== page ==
Harley Breen. Pic Ben Sanford

15 acts over 2 hours in the vast amphitheatre of baroque follies of the State Theatre. 101+ jokes, one liners, anecdotes and stories on state police, spelling bees, Huntsman spiders and pubic hair, body parts, ants, families, facial expression, Covid, more body parts and more Covid, delivered in a variety of clownish gusto, deadpan monologue, cultivated, bogan, transgender, lesbian, English and Spanish modes, all introduced (on five occasions) by Randy, an unaccompanied desk bound puppet who spoke in an impeccably loud pitch and intemperately fulsome expression. 

What’s not to like?

The Sydney Festival of Comedy Gala night offers a sampling smorgasbord of acts from its substantial spectrum of standalone standup comedy acts running until May 16 in locations across Sydney, Newcastle and Canberra. If the aim is to entice audience members to see the full version of the 5 minute window seen at the Gala, then the event fulfilled its aims admirably. One cannot complain when such diversity is on display, all curated to offer a high standard and mix of well timed, polished comic vignettes.

My personal preference was for deceptively low approaches of Bonnie Tangey, Chris Ryan, and the defiant ocka irony of John Cruckshank made one ask: what has changed since Paul Hogan stood up on national TV? Luke Heggie was merciless in his surprisingly tough pungent satire of the police force. Another act had a way with family reflections. This is rich territory if you can do it well. Cassie Wakeman delivered a refined narrative on ants. Geraldine Hickey was well timed in a flat nonchalance as she described a huntsman spider dropping on her lower parts during a naked limbo dance, and sticking there “like velcro.” These comic evenings do not exactly focus on the meaning of life. Final act on the program was Jimeoin, singing with a guitar, who was, well Jimeoin, singing or sort of, with a guitar.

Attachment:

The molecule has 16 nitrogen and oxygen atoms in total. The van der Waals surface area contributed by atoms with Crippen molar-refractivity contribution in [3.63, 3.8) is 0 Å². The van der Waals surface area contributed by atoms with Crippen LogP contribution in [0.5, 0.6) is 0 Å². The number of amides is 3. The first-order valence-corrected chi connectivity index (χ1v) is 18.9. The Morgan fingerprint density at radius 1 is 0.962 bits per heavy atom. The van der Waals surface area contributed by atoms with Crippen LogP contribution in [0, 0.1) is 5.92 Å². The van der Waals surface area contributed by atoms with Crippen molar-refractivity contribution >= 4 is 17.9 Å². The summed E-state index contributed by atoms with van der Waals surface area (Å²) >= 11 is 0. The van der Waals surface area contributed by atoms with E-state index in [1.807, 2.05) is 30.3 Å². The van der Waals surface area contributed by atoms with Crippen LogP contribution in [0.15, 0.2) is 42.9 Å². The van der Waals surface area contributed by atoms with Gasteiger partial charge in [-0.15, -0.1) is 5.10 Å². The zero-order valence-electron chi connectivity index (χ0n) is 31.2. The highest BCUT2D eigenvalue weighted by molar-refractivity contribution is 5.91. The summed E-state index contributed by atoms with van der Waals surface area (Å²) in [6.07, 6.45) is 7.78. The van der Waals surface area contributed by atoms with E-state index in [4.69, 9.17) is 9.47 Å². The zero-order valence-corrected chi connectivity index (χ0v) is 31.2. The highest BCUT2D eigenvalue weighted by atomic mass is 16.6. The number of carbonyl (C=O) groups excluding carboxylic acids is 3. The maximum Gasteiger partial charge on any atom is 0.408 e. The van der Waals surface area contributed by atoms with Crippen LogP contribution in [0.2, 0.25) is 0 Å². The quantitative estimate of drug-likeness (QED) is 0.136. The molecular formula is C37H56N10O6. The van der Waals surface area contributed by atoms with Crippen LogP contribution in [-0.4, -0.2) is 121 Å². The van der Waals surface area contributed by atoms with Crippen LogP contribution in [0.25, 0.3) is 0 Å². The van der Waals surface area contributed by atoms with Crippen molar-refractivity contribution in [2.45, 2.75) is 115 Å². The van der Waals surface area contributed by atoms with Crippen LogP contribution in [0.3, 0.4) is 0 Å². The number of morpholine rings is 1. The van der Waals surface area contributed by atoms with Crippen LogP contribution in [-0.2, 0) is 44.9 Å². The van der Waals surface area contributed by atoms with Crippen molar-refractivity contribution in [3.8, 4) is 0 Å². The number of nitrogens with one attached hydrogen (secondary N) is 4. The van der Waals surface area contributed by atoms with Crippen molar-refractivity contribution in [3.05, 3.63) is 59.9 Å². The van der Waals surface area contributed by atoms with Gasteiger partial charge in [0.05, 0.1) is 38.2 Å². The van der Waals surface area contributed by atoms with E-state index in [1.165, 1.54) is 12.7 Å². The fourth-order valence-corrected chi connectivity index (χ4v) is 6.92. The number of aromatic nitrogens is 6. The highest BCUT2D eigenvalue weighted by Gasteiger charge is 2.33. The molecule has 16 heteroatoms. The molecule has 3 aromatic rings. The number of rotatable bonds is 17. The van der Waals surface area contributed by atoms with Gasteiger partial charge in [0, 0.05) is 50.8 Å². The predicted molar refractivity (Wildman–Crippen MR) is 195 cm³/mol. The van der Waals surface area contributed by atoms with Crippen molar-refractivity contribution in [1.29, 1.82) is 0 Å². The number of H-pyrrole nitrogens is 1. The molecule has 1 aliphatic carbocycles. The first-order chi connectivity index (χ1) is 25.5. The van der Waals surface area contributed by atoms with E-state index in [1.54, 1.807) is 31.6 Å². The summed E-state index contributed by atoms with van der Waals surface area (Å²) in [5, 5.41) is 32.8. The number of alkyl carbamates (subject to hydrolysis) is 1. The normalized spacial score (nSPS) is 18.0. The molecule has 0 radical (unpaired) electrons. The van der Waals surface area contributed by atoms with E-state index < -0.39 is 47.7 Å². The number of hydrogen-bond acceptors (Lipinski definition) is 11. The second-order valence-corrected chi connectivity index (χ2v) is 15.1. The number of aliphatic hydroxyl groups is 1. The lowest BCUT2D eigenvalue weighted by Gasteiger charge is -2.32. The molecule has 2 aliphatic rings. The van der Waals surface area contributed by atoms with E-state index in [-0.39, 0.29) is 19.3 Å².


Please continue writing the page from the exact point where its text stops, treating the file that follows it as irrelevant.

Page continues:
Not everything clicked. I am unsure about the spooning 4 year grandson story. It’s such a fine balance – we want irreverence in comedy, we want  taboos to be broken, but some topics remain so difficult in the real world. What next? Bestiality ha ha?

I still don’t understand the standup uncontrolled fetish for body part jokes – these references were generally under control and funny at the Gala, with the exception of the MC puppet who was as brash as he was loud. A funny joke in itself, indeed a funny act in its own right, but on the night less would have been more. A ventriloquist would have helped although I appreciate that is a tough skill. And Randy never (not once) pronounced a performer’s name clearly.

There was an excerpt from ‘Schapelle Schapelle–The Musical’ presented after interval, complete with Australian flags from the ceiling and on costumes. This was a high production number, with sharp composition and singing, although questions remain about the lyrics and remainder of the musical, which must await viewing of the full show. This promotional snippet with music and choreography as part of its humour made one ask why is the short form genre of comedy offered in the Festival so apparently narrow. 

One can wonder if long form comedy plays (of which there are many) could be included in the Comedy festival, along with cabaret and other acts. Gala night would become truly vaudevillian for one thing. One understands that stand up comedy has grown from informal grass roots and that is its charm and strength but the scale of this festival suggests a level of organisation that could support a variety of comic formats.

Finally there needs to be a program for such a Gala night – especially if the MC cannot pronounce the performers’ names. One page would do. Are all performers on the night included in the Festival? Are they all on Ticketek?

You’d be a sourpuss to complain too much or at all about Monday night. The show was a bundle of fun and merriment to be had by all. 

The Sydney Festival Of Comedy Gala Night took place at the State Theatre, Market Street, Sydney on Monday 19th April, 2021.

Featured image : Melanie Bracewell. Pic Ben Sanford

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